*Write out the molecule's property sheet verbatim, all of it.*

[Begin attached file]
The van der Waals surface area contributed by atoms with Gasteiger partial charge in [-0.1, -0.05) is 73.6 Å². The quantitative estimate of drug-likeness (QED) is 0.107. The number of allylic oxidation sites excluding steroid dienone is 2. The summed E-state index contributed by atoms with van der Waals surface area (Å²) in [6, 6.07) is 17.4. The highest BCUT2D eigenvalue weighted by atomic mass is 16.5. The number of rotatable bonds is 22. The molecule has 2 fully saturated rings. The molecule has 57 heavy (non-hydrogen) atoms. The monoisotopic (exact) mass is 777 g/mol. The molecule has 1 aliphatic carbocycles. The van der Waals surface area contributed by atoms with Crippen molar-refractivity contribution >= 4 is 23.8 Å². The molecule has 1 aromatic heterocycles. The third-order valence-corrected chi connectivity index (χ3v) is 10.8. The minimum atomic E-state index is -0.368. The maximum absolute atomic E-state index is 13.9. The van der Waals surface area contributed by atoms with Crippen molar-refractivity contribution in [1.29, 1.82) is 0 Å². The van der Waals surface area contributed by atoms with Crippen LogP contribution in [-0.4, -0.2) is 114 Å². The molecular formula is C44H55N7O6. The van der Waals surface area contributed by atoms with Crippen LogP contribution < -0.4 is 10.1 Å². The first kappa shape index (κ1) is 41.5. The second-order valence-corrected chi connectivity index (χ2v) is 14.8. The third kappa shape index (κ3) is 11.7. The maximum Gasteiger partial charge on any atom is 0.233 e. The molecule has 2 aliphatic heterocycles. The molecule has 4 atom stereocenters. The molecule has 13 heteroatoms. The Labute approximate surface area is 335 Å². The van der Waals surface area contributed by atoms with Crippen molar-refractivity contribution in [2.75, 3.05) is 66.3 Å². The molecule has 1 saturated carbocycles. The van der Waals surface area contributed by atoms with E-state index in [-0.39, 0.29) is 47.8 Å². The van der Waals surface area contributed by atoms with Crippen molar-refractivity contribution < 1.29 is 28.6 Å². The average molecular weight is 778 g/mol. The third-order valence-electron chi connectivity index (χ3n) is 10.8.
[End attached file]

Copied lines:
The van der Waals surface area contributed by atoms with Gasteiger partial charge in [-0.1, -0.05) is 73.6 Å². The quantitative estimate of drug-likeness (QED) is 0.107. The number of allylic oxidation sites excluding steroid dienone is 2. The summed E-state index contributed by atoms with van der Waals surface area (Å²) in [6, 6.07) is 17.4. The highest BCUT2D eigenvalue weighted by atomic mass is 16.5. The number of rotatable bonds is 22. The molecule has 2 fully saturated rings. The molecule has 57 heavy (non-hydrogen) atoms. The monoisotopic (exact) mass is 777 g/mol. The molecule has 1 aliphatic carbocycles. The van der Waals surface area contributed by atoms with Crippen molar-refractivity contribution >= 4 is 23.8 Å². The molecule has 1 aromatic heterocycles. The third-order valence-corrected chi connectivity index (χ3v) is 10.8. The minimum atomic E-state index is -0.368. The maximum absolute atomic E-state index is 13.9. The van der Waals surface area contributed by atoms with Crippen molar-refractivity contribution in [1.29, 1.82) is 0 Å². The van der Waals surface area contributed by atoms with Crippen LogP contribution in [-0.4, -0.2) is 114 Å². The molecular formula is C44H55N7O6. The van der Waals surface area contributed by atoms with Crippen LogP contribution < -0.4 is 10.1 Å². The first kappa shape index (κ1) is 41.5. The second-order valence-corrected chi connectivity index (χ2v) is 14.8. The third kappa shape index (κ3) is 11.7. The maximum Gasteiger partial charge on any atom is 0.233 e. The molecule has 2 aliphatic heterocycles. The molecule has 4 atom stereocenters. The molecule has 13 heteroatoms. The Labute approximate surface area is 335 Å². The van der Waals surface area contributed by atoms with Crippen molar-refractivity contribution in [2.75, 3.05) is 66.3 Å². The molecule has 1 saturated carbocycles. The van der Waals surface area contributed by atoms with E-state index in [-0.39, 0.29) is 47.8 Å². The van der Waals surface area contributed by atoms with Crippen molar-refractivity contribution < 1.29 is 28.6 Å². The average molecular weight is 778 g/mol. The third-order valence-electron chi connectivity index (χ3n) is 10.8.